Wrap up warm and be prepared to be taken on a journey. Tread in the deep, crisp snow, wander through the colourful and narrow streets, forage in the vast woodland, gaze into and fish in the bright blue waters and feel the warmth of family and friends as you simply break bread or share a feast with them. Be guided through the land, the culture, the food, the atmosphere and the seasons by the Scandinavian Cookbook.
As you might expect, the Scandinavian Cookbook is cleanly, clearly and efficiently laid out. The month themed chapters help you to eat with the seasons, though of course there are recipes which will see you right at any time of year.
And the recipes don’t disappoint: with a great deal of dishes quite unique to Scandinavian cuisine, the food is fresh and healthy and packed with flavour. There are a fair amount of fish recipes but also a lot of baking, desserts and treats as well as a wide selection of meat and vegetable dishes and not forgetting the pickles and berries.
Recipes are accompanied by snippets of background information, insights into the Scandi way of life and some very personal stories about the author’s Danish upbringing. The photography, from Lars Ranek, combined with these accounts, brings the book to life, giving the reader a real sense of the place as well as the obligatory dishes to drool over.
But what might you be feasting on? There is, of course, a recipe for Swedish meatballs and I urge you to go ahead and make your own, the result was much more satisfying than Ikea meatballs, though there’s nothing wrong with indulging in a plate of those every once in a while to help you survive a trip to the big blue and yellow place! We had ours accompanied by some roasted potatoes, greens, pickled cucumber and berries (we used the suggested substitute of cranberries due to a lack of lingonberries). The only thing missing was the ‘gravy’ but a quick search on Google and the meal was soon complete.
But, not surprisingly, there’s more to Scandi food than meatballs. The Scandinavians have, as have many cultures, adopted the burger and made it their own. There are two unusual recipes: Bif Lindstrom, a beef burger containing capers and beetroot, and an incredible fishy equivalent; salmon burger with a chive and mayo dressing.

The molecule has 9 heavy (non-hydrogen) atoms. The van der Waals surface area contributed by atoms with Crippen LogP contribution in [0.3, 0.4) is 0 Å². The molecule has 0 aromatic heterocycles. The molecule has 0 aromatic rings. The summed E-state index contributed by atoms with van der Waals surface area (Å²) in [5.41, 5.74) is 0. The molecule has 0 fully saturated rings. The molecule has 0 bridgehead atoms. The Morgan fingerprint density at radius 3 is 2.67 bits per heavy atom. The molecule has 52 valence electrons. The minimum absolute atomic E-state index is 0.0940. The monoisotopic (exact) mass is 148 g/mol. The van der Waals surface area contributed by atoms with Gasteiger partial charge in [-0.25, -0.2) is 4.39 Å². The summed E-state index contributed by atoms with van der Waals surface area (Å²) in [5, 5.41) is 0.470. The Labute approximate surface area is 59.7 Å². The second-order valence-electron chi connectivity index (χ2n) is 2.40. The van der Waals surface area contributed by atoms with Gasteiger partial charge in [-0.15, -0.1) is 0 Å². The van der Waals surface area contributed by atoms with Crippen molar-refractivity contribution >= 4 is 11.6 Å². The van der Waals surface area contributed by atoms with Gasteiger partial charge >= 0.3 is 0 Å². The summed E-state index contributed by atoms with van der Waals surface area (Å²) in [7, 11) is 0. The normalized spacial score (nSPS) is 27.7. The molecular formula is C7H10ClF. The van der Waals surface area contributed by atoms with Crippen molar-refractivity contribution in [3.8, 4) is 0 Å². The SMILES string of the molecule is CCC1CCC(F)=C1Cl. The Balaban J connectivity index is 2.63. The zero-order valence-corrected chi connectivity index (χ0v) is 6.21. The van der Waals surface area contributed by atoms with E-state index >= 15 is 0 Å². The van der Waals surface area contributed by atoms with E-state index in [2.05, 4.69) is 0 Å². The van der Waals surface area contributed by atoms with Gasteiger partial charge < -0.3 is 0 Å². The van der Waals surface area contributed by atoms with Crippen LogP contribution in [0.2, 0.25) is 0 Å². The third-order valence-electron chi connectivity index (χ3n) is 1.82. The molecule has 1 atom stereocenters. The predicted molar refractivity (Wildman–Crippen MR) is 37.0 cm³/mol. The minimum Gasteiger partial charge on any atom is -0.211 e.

A trip to Scandinavia wouldn’t be complete without some reindeer (well, we had moose which we found in Lidl). Reindeer (or moose) steaks with their spicy black pepper and aniseed crust, served with a potato and celeriac gratin and roasted sprouts was a perfect wintry Sunday dinner.
The veal with baked rhubarb and barley salad was a great way to enjoy the vibrant pink forced rhubarb available in the early months of the year, whilst, if baking is more your thing, we had fun experimenting with the yoghurt and wheatgrain bread and the spelt buns.
For dessert, some apples, past their best, and some stale bread magically transformed into a divine apple trifle, and to accompany your Danish blue cheeses, how about the walnuts pickled in wine?
This beautiful book brought back memories of a wonderful and chilly week exploring Stockholm two years ago. Let yourself be transported to Scandinavia and embrace the Scandi in you. You won’t be disappointed. With recent publications such as this, Trina Hahnemann’s other book, the Nordic Diet, and Signe Johansen’s Scandilicious, it’s no wonder Scandinavian food is so popular at the moment, and long may it’s popularity last.